Questions of Phenomenology: Language, Alterity, Temporality, Finitude

Questions of Phenomenology: Language, Alterity, Temporality, Finitude

Questions of Phenomenology: Language, Alterity, Temporality, Finitude

Questions of Phenomenology: Language, Alterity, Temporality, Finitude

Synopsis

Françoise Dastur is well respected in France and Europe for her mastery of phenomenology as a movement and her clear and cogent explications of phenomenology in movement. These qualities are on display in this remarkable volume. Dastur guides the reader through a series of phenomenological questions—language and logic, self and other, temporality and history, finitude and mortality—that also call phenomenology itself into question, testing its limits and pushing it in new directions. Like Merleau-Ponty, Dastur sees phenomenology not as a doctrine, a catalogue of concepts and catchphrases authored by a single thinker, but as a movement in which several thinkers participate, each inflecting the movement in unique ways. In this regard, Dastur is both one of the clearest guides to phenomenology and one of its ablest practitioners.

Excerpt

At the beginning of the twentieth century, with the publication of the Logical Investigations, the term “phenomenology” (which had first appeared in Lambert’s Nouvel Organon in 1764) no longer named a particular discipline within philosophy, as had been the case with Hegel, but rather a new conception of what philosophy must be. the Husserlian enterprise has gained its profound and long-lasting fecundity from the idea, borrowed from the Ancients, that philosophical work must be done in common and requires the concordance of several thinkers. These thinkers are united not so much by the unity of a doctrine or by belonging to a school, but rather by the practice of a method. Husserl himself had strongly insisted on this idea, as had Heidegger; Merleau-Ponty perhaps expressed it most clearly in the Preface to the Phenomenology of Perception, stating that “phenomenology can be practiced and recognized as a manner or a style” and that it “exists as a movement” rather than as a completed system.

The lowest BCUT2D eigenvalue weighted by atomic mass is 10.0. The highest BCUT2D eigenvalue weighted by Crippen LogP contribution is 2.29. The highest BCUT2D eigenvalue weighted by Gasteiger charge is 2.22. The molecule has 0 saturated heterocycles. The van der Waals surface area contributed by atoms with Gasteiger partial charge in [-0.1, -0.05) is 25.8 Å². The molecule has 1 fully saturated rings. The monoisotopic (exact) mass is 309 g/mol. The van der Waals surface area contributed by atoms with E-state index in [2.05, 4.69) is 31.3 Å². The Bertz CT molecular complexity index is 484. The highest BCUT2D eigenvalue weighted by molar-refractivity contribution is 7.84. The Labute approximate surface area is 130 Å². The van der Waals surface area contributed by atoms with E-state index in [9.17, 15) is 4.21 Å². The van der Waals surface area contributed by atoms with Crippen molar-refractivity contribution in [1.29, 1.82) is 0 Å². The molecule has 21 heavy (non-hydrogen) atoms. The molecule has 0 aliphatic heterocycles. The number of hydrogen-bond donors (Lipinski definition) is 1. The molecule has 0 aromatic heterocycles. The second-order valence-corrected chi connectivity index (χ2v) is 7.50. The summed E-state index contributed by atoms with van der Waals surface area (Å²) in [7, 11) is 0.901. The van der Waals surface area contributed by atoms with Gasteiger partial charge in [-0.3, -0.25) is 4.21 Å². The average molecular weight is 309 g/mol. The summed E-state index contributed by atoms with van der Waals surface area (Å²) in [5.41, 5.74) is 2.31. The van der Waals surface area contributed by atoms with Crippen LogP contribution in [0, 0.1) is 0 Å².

Our task here is certainly not to provide an exhaustive inventory of this phenomenological movement, to which so many philosophers in the last century belong. What we propose instead is simply to provide a glimpse of this movement, placing the emphasis less on the proper names of thinkers than on the problems they share in common. the essays collected in this volume are dedicated to a small number of fundamental questions, which have created a dialogue among some of the most eminent stars in the phenomenological constellation, sometimes resulting in irreconcilable positions. Phenomenology was fortified by bringing new perspectives to . . .

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